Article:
Often there was no holds barred in regards to what the stone was marking– they’d carve a skull and sometimes crossbones right smack on top of the tombstone! [It left no question what lied beneath.]
There was a sign that explained that the different carvers of the day had different […] techniques [that could be noticed in the carving]. I thought that was neat. The tombstones not only tell you about the person who lies underneath– but they tell you a bit about the artist as well.
Next, it had me think a bit about my burial plans.
I tell people my primary contender for my post mortum plans is to have my ashes spread on Pearis Mountain. I’m not certain of that route […]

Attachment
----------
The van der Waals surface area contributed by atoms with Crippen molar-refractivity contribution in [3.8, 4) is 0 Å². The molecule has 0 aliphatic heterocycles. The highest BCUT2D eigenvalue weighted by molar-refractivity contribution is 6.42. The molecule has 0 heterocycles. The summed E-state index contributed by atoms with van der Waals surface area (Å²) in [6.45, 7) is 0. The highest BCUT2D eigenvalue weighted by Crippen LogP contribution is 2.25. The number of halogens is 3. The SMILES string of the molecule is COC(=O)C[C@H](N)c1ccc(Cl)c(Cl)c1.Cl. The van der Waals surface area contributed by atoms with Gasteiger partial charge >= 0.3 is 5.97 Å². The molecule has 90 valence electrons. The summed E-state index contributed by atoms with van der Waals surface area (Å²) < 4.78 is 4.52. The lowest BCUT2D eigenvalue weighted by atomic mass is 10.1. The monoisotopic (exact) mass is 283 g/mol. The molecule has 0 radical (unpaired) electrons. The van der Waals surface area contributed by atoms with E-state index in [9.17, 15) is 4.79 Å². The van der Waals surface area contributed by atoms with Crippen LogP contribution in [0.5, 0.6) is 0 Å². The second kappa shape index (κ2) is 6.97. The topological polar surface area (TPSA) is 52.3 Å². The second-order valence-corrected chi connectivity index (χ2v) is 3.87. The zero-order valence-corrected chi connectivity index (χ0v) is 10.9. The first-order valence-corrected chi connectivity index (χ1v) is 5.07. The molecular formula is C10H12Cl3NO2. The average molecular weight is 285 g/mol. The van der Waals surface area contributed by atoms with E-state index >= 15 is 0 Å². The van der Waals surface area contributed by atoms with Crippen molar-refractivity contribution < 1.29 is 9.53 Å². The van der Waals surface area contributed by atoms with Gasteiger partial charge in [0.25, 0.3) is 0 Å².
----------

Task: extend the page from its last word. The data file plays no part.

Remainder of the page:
But– after looking at this cemetary, Pearis Mountain looks more promising. This cemetary is only 2 centuries old. A lot of the stones are illegible. Erosion is sneaking up on them– as more and more soil envelops the bottom halves of the stones. One stone was partially encompassed in a tree which had grown around it.
It seems to me Pearis Mountain will outlast any cemetary. It may not bear my name and the date of my birth and death– but will will embody my spirit.
I’m more certain of the Pearis Mountain route after my visit to Lowell. A number of my ancestors are buried in a cemetary in Lowell, but I did not visit it. Instead, I visited the buildings they built and inhabited, looked at the river they would have seen every day and, most importantly, I walked the streets they would have walked . I felt close to my family then and perhaps in a few generations, my progeny will capture a similiar feeling as well– walking the trail on my favorite mountain.
The U.S.S. Constitution had a lot of neat aspects.